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J Neurosci. 2000 Feb 15;20(4):1597-604.

Tactile coactivation-induced changes in spatial discrimination performance.

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  • 1Institute of Medical Psychology, University of Tübingen, 72074 Tübingen, Germany. benjamin.godde@uni-tuebingen.de

Abstract

We studied coactivation-based cortical plasticity at a psychophysical level in humans. For induction of plasticity, we used a protocol of simultaneous pairing of tactile stimulation to follow as closely as possible the idea of Hebbian learning. We reported previously that a few hours of tactile coactivation resulted in selective and reversible reorganization of receptive fields and cortical maps of the hindpaw representation of the somatosensory cortex of adult rats (Godde et al., 1996). In the present study, simultaneous spatial two-point discrimination was tested on the tip of the right index finger in human subjects as a marker of plastic changes. After 2 hr of coactivation we found a significant improvement in discrimination performance that was reversible within 8 hr. Reduction of the duration of the coactivation protocol revealed that 30 min was not sufficient to drive plastic changes. Repeated application of coactivation over 3 consecutive days resulted in a delayed recovery indicating stabilization of the improvement over time. Perceptual changes were highly selective because no transfer of improved performance to fingers that were not stimulated was found. The results demonstrate the potential role of sensory input statistics (i.e., their probability of occurrence and spatiotemporal relationships) in the induction of cortical plasticity without involving cognitive factors such as attention or reinforcement.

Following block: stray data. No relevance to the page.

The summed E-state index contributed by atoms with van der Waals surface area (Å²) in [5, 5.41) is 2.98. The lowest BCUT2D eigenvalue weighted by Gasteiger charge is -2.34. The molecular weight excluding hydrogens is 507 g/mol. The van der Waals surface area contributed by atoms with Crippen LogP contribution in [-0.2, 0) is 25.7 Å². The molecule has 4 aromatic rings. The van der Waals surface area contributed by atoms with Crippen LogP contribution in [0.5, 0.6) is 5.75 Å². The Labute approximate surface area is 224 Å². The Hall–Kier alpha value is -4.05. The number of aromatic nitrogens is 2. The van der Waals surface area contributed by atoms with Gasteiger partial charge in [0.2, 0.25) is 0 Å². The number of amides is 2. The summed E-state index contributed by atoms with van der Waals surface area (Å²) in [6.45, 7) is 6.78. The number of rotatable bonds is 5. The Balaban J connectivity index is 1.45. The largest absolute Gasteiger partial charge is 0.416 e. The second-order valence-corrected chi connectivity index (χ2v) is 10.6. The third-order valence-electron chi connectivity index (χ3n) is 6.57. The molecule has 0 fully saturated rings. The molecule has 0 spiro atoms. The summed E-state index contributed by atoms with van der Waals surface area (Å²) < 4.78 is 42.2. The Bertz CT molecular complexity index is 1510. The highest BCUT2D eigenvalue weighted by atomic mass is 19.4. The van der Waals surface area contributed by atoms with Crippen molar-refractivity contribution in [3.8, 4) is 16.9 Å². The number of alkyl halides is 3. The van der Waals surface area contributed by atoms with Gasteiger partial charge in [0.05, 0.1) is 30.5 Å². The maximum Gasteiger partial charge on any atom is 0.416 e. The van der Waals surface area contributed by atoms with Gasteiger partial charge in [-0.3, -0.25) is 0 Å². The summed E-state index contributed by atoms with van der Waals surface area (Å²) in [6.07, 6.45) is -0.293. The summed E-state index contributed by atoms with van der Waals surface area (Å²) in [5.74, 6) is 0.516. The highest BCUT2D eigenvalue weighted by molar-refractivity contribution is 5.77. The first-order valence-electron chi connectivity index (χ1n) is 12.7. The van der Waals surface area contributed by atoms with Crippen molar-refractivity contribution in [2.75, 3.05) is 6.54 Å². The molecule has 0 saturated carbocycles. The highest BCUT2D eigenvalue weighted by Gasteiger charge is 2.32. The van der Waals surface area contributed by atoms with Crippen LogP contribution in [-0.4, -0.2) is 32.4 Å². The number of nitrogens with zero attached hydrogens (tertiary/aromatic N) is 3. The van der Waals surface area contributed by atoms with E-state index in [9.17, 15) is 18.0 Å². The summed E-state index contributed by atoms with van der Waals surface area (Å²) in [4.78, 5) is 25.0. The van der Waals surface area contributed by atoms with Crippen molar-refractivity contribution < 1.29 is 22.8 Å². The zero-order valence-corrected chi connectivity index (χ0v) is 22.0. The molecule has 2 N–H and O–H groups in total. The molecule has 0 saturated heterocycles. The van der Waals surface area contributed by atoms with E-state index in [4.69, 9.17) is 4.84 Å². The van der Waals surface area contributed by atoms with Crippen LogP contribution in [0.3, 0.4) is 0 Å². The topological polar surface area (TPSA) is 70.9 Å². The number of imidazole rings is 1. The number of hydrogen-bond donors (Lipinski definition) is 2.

PMID:
10662849
[PubMed - indexed for MEDLINE]
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